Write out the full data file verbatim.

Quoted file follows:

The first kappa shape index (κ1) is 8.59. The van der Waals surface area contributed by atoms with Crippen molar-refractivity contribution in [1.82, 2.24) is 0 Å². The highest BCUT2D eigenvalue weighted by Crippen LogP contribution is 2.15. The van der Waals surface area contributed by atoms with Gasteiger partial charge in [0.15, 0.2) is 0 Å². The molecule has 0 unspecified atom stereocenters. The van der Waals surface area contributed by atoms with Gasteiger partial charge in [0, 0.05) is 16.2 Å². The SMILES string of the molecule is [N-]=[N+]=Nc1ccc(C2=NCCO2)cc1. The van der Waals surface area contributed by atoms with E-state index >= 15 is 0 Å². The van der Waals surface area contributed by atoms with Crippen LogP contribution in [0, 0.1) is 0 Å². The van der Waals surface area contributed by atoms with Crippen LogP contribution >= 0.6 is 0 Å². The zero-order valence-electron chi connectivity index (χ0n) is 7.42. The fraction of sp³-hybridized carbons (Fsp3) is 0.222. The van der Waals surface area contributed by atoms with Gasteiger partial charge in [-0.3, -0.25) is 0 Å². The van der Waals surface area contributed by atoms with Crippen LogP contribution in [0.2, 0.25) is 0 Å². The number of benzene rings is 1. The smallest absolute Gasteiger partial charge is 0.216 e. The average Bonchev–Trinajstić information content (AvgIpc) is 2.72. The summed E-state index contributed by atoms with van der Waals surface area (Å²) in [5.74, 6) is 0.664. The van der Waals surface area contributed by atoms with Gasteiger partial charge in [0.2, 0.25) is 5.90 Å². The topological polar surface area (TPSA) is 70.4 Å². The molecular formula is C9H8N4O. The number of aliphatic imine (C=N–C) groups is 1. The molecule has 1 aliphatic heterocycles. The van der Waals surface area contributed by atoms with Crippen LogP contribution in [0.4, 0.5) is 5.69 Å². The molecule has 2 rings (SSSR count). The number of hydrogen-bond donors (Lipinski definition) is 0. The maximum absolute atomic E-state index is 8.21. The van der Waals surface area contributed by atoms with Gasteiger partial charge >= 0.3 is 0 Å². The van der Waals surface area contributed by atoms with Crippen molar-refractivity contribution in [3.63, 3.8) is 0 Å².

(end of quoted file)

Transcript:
The first kappa shape index (κ1) is 8.59. The van der Waals surface area contributed by atoms with Crippen molar-refractivity contribution in [1.82, 2.24) is 0 Å². The highest BCUT2D eigenvalue weighted by Crippen LogP contribution is 2.15. The van der Waals surface area contributed by atoms with Gasteiger partial charge in [0.15, 0.2) is 0 Å². The molecule has 0 unspecified atom stereocenters. The van der Waals surface area contributed by atoms with Gasteiger partial charge in [0, 0.05) is 16.2 Å². The SMILES string of the molecule is [N-]=[N+]=Nc1ccc(C2=NCCO2)cc1. The van der Waals surface area contributed by atoms with E-state index >= 15 is 0 Å². The van der Waals surface area contributed by atoms with Crippen LogP contribution in [0, 0.1) is 0 Å². The van der Waals surface area contributed by atoms with Crippen LogP contribution >= 0.6 is 0 Å². The zero-order valence-electron chi connectivity index (χ0n) is 7.42. The fraction of sp³-hybridized carbons (Fsp3) is 0.222. The van der Waals surface area contributed by atoms with Gasteiger partial charge in [-0.3, -0.25) is 0 Å². The van der Waals surface area contributed by atoms with Crippen LogP contribution in [0.2, 0.25) is 0 Å². The number of benzene rings is 1. The smallest absolute Gasteiger partial charge is 0.216 e. The average Bonchev–Trinajstić information content (AvgIpc) is 2.72. The summed E-state index contributed by atoms with van der Waals surface area (Å²) in [5.74, 6) is 0.664. The van der Waals surface area contributed by atoms with Gasteiger partial charge in [0.2, 0.25) is 5.90 Å². The topological polar surface area (TPSA) is 70.4 Å². The molecular formula is C9H8N4O. The number of aliphatic imine (C=N–C) groups is 1. The molecule has 1 aliphatic heterocycles. The van der Waals surface area contributed by atoms with Crippen LogP contribution in [0.4, 0.5) is 5.69 Å². The molecule has 2 rings (SSSR count). The number of hydrogen-bond donors (Lipinski definition) is 0. The maximum absolute atomic E-state index is 8.21. The van der Waals surface area contributed by atoms with Gasteiger partial charge >= 0.3 is 0 Å². The van der Waals surface area contributed by atoms with Crippen molar-refractivity contribution in [3.63, 3.8) is 0 Å².